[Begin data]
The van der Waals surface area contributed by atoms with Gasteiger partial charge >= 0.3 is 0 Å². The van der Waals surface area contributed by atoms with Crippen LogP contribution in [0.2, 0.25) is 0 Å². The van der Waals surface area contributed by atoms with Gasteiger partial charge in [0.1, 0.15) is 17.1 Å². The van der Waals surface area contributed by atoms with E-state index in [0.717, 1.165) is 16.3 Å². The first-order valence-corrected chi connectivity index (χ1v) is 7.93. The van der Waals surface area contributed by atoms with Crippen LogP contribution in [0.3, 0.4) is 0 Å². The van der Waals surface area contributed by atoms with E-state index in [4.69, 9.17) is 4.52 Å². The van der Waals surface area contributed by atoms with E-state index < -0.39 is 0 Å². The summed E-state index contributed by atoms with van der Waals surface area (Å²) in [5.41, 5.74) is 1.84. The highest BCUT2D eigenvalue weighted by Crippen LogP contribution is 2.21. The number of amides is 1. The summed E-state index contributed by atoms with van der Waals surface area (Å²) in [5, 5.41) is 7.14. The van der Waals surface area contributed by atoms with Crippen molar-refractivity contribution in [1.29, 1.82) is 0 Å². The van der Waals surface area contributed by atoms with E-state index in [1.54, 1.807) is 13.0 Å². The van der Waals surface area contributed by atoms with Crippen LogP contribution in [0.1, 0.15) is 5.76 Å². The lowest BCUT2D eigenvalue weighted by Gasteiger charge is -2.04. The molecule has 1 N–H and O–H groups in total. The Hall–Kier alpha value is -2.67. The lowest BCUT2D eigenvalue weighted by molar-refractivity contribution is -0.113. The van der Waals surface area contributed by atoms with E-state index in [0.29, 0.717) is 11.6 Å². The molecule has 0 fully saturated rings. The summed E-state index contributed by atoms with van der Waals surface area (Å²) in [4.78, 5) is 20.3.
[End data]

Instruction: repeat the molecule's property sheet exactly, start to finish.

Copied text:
The van der Waals surface area contributed by atoms with Gasteiger partial charge >= 0.3 is 0 Å². The van der Waals surface area contributed by atoms with Crippen LogP contribution in [0.2, 0.25) is 0 Å². The van der Waals surface area contributed by atoms with Gasteiger partial charge in [0.1, 0.15) is 17.1 Å². The van der Waals surface area contributed by atoms with E-state index in [0.717, 1.165) is 16.3 Å². The first-order valence-corrected chi connectivity index (χ1v) is 7.93. The van der Waals surface area contributed by atoms with Crippen LogP contribution in [0.3, 0.4) is 0 Å². The van der Waals surface area contributed by atoms with E-state index in [4.69, 9.17) is 4.52 Å². The van der Waals surface area contributed by atoms with E-state index < -0.39 is 0 Å². The summed E-state index contributed by atoms with van der Waals surface area (Å²) in [5.41, 5.74) is 1.84. The highest BCUT2D eigenvalue weighted by Crippen LogP contribution is 2.21. The number of amides is 1. The summed E-state index contributed by atoms with van der Waals surface area (Å²) in [5, 5.41) is 7.14. The van der Waals surface area contributed by atoms with Crippen molar-refractivity contribution in [1.29, 1.82) is 0 Å². The van der Waals surface area contributed by atoms with E-state index in [1.54, 1.807) is 13.0 Å². The van der Waals surface area contributed by atoms with Crippen LogP contribution in [0.1, 0.15) is 5.76 Å². The lowest BCUT2D eigenvalue weighted by Gasteiger charge is -2.04. The molecule has 1 N–H and O–H groups in total. The Hall–Kier alpha value is -2.67. The lowest BCUT2D eigenvalue weighted by molar-refractivity contribution is -0.113. The van der Waals surface area contributed by atoms with E-state index in [0.29, 0.717) is 11.6 Å². The molecule has 0 fully saturated rings. The summed E-state index contributed by atoms with van der Waals surface area (Å²) in [4.78, 5) is 20.3.